Personal Status Code of 1956

  • Country: Tunisia
  • Law status: Discriminatory law in force
  • Law Type: Inheritance and Property

Section 103 of Tunisia’s Personal Status Code limits daughters’ inheritance rights and provides that any sons inherit twice as much as daughters.

Section 103. There are three cases that apply to immediate daughters:

1. A sole daughter inherits half of the estate;

2. Two or more daughters collectively inherit two thirds of the estate;

3. Where there are any sons, the male inherits twice as much as the female.

Link to full law

Note:

1 MARCH 2018 UPDATE: Feminist human rights associations, unions and national and international NGOs are determined to continue the struggle for full equality between Tunisian men and women until it is achieved. On 10 March, thousands – including Equality Now - will march on Parliament with the Tunisian National Coalition for Equality in Inheritance in solidarity with Tunisian women advocating for equal inheritance rights. In recognition of International Women’s Day (8 March) and organized under the principle that “Equality is a Right, Not a Privilege” (المساواة حق موش مزية) women and men are calling on the Government to respect and enforce the Constitution of 2014 (articles 21 and 46) that guarantees full equality between men and women in all spheres of life; and specifically to repeal Section 103 of Tunisia’s personal status code. 

Sex discrimination in inheritance laws threatens women and their families around the world. In Tunisia, Halima struggles to feed her children and sick husband while her brothers use her father’s inheritance for vacations. Initially she’d received half, but in a common practice, was pressured by her family to give up her smaller share entirely. As she told the press, “I feel helpless and bitter. After receiving all our father’s inheritance, my brothers only care about their own families. They travel. And they’ve forgotten they have sisters.” 

TAKE ACTION! Tunisia has become more progressive on women’s rights in recent years. In August 2017, President Essebsi himself called for gender equality in inheritance. However, deeply ingrained taboos on even discussing the issue have kept the struggle going for years. We’re asking you to support the Coalition’s goal that “Tunisia, the country of revolution, also becomes the country of Women’s Rights!” by keeping up the pressure on the Government. Progress here would also hugely impact the entire region where many women suffer similar discrimination.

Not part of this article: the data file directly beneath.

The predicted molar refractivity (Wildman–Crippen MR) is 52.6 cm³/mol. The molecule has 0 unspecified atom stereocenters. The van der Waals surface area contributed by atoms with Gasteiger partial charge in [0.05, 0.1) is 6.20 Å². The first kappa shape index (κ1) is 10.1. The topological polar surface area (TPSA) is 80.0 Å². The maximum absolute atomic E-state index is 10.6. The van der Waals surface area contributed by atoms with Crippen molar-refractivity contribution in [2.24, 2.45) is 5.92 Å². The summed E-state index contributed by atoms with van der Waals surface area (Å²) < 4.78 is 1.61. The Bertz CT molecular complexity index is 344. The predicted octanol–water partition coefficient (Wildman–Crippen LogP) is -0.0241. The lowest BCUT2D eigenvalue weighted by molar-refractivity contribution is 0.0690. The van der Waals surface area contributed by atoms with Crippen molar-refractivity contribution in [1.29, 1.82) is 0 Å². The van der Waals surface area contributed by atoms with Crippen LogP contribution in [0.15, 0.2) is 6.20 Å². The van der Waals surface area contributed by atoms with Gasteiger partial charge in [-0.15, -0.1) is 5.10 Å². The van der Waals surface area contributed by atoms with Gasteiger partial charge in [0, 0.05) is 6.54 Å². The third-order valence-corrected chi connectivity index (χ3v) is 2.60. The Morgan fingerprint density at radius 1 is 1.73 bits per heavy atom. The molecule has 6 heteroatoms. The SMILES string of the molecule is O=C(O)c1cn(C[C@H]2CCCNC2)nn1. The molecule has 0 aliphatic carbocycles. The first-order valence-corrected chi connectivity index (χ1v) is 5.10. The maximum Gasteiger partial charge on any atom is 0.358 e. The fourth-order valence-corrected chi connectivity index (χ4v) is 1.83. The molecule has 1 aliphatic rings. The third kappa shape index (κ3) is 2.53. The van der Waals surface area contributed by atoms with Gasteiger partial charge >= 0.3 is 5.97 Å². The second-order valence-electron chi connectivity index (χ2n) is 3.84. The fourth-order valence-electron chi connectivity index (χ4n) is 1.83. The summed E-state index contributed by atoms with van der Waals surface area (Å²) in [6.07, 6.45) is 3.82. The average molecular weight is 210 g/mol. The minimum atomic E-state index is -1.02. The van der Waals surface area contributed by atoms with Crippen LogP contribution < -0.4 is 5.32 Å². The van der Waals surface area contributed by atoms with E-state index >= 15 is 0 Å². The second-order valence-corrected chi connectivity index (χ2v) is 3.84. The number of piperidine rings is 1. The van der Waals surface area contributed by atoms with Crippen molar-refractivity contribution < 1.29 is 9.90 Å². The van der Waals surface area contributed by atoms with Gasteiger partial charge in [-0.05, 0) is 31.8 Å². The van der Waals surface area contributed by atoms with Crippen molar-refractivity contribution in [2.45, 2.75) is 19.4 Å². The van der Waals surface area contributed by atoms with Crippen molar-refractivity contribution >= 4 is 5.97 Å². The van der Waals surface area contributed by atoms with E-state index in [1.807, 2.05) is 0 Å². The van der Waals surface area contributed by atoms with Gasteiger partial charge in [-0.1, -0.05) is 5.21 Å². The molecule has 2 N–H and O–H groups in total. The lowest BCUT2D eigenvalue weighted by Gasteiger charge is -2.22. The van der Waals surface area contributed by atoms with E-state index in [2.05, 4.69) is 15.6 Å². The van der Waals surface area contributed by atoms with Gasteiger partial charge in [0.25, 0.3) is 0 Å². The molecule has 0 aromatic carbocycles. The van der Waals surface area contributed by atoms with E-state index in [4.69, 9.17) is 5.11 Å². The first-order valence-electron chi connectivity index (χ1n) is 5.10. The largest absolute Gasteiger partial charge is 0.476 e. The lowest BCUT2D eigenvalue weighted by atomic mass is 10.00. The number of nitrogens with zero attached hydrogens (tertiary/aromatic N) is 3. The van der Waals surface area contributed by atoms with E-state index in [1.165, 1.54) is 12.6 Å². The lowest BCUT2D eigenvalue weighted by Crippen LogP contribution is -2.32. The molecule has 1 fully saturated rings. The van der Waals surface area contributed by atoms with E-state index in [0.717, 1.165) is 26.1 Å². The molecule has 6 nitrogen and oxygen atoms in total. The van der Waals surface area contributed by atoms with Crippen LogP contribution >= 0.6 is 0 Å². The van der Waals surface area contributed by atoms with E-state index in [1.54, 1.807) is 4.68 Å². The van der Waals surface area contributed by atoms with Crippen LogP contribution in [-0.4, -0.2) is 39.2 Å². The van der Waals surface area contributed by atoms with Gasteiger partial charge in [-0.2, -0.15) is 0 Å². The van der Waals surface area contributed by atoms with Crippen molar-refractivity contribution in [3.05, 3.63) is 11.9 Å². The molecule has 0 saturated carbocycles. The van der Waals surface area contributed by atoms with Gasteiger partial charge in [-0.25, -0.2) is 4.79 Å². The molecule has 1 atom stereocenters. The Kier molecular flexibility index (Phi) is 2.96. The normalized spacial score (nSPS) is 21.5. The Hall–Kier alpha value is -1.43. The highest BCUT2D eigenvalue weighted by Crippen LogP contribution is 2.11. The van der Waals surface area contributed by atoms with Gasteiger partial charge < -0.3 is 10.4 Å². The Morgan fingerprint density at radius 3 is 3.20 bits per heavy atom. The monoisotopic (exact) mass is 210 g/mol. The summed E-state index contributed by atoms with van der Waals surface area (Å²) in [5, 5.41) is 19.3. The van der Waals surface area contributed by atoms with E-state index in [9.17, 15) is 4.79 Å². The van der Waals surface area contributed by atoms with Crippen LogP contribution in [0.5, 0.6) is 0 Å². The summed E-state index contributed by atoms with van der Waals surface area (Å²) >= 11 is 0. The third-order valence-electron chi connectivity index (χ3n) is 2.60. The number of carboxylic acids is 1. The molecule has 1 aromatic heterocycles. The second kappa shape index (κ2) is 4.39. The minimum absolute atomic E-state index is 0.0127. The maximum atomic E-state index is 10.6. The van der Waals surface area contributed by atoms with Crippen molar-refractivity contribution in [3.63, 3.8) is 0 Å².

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Article 21 of the Constitution of Tunisia: Male and female citizens are equal in rights and duties. They are equal before the law without any discrimination.

In July 2013, the United Nations Working group on the issue of discrimination against women in law and practice recommended to Tunisia that it eliminate all forms of discrimination against women including by amending the Personal Status Code to grant women equal inheritance rights. Other UN committees including the CEDAW committee, which monitors implementation of the Convention on the Elimination of All Forms of Discrimination against Women, have also recommended Tunisia amend its legislation to ensure equality between men and women, and to “amend without delay all remaining discriminatory provisions relating to … inheritance”.  Discrimination in laws on inheritance also violates the commitments in the Sustainable Development Goals, which all UN member states adopted in 2015.

Contact Information:

President Beji Caid Essebsi
President of Tunisia
Carthage Palace
Tunis 1002
Republic of Tunisia
Email: boc@pm.gov.tn

Mr. Mohamed Ennaceur
President of Assembly of Representatives
Bardo 2000
Republic of Tunisia